RANDOLPH – Randolph and three other Massachusetts communities will split an additional $100 million after officials decided they were shortchanged by the latest federal stimulus package.
Randolph will be sharing the $100 million with Chelsea, Everett and Methuen to address a range of COVID-19 needs, such as replacing lost municipal revenue; investing in water, sewer and broadband infrastructure; and easing the pandemic’s economic impact, Gov. Charlie Baker said Thursday.
The money, which Baker’s office said will come from existing or future federal revenue, aims to correct formula hiccups in the American Rescue Plan that left the four communities with less money compared to other municipalities that have not faced the same obstacles.
Looking at the funding breakdown between “relatively better off” cities and towns and Chelsea, Everett, Methuen and Randolph, Baker said, “it was pretty clear that there was a problem.”
On the South Shore, $116 million should start flowing to cities and towns within the next few months, but three South Shore municipalities will receive $73 million of that total, while the other 23 towns in the region will split the rest based on population.
Randolph’s estimated original allocation, $3.4 million, is small because federal legislators used the Community Development Block Grant funding formula to divvy up the money.
Communities that are already part of the Community Development Block Grant Program get 70 percent of the funding, while the other communities get 30 percent. Any city with more than 50,000 people automatically qualifies as as a block grant community, although some smaller municipalities also qualify.
Quincy was the biggest winner on the South Shore, with an estimated $46.3 million, or $490 per person. The federal formula for block grant communities is based on population, poverty levels and available housing.
Weymouth is expected to receive $17.8 million, or $308 per person, and Plymouth is estimated to receive $9.7 million, or $157 per person, according to data from both the U.S. Senate Democratic Leadership and an analysis by the Massachusetts Municipal Association.
Every other South Shore community, including Randolph, is to receive about $99 per person from the latest federal stimulus package. Randolph’s population is estimated at 34,362, which means it will get $3.4 million, despite being hard hit by the pandemic.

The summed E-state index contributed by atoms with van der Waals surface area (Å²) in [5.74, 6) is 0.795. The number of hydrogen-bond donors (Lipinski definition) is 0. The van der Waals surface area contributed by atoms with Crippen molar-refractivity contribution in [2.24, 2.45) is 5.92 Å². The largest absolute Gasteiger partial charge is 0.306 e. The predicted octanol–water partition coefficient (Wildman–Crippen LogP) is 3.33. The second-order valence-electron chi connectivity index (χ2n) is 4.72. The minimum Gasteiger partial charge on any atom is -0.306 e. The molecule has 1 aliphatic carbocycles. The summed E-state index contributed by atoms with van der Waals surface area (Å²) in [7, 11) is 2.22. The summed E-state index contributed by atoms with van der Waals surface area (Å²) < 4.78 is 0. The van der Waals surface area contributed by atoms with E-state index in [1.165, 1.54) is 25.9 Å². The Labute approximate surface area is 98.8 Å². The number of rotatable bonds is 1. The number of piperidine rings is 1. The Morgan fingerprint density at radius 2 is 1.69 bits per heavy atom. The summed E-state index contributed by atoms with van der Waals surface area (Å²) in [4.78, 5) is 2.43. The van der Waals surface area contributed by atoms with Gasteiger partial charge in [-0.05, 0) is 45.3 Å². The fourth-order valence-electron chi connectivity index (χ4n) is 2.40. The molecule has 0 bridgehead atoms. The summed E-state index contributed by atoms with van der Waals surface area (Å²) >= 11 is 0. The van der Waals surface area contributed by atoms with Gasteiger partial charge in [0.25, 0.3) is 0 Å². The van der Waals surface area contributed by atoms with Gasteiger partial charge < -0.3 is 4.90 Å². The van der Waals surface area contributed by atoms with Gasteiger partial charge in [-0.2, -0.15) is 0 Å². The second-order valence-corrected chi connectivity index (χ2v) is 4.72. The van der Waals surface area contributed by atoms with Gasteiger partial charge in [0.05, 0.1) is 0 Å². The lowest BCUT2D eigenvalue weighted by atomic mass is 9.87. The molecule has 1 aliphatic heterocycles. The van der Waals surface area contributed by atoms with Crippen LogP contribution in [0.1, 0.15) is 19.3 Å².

That does not include money South Shore municipalities will likely receive through Norfolk and Plymouth counties. The counties in the state will be dividing a separate pot of money, $1.3 billion, based on population. There has been no guidance from the Treasury Department on how it is to be apportioned or used.
State and local governments in Massachusetts are set to receive $7.9 billion in direct aid from the latest round of federal stimulus money, $3.4 billion of which will go to counties, cities and towns, Baker said.
House Speaker Ron Mariano said the House was working with the Senate and the Baker administration to identify all the cities and towns that may have been “shortchanged” by the federal government’s funding formula.
“It’s a work in progress and we’ve identified I think three or four towns already, but we think there are more,” Mariano told the Greater Boston Chamber of Commerce on Thursday morning.
The money will not arrive for several weeks, Baker said.
U.S. Sen. Elizabeth Warren, who along with other members of the state’s congressional delegation had called on Baker to reallocate stimulus money to hard-hit communities, celebrated the announcement Thursday.
“This relief should be used as Congress intended – to fully support the communities that have been on the front lines on this pandemic, including our communities of color hit hardest by this public health emergency,” Warren said in a statement.
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State House News Service material was used in this report. Reach reporter Wheeler Cowperthwaite at firstname.lastname@example.org.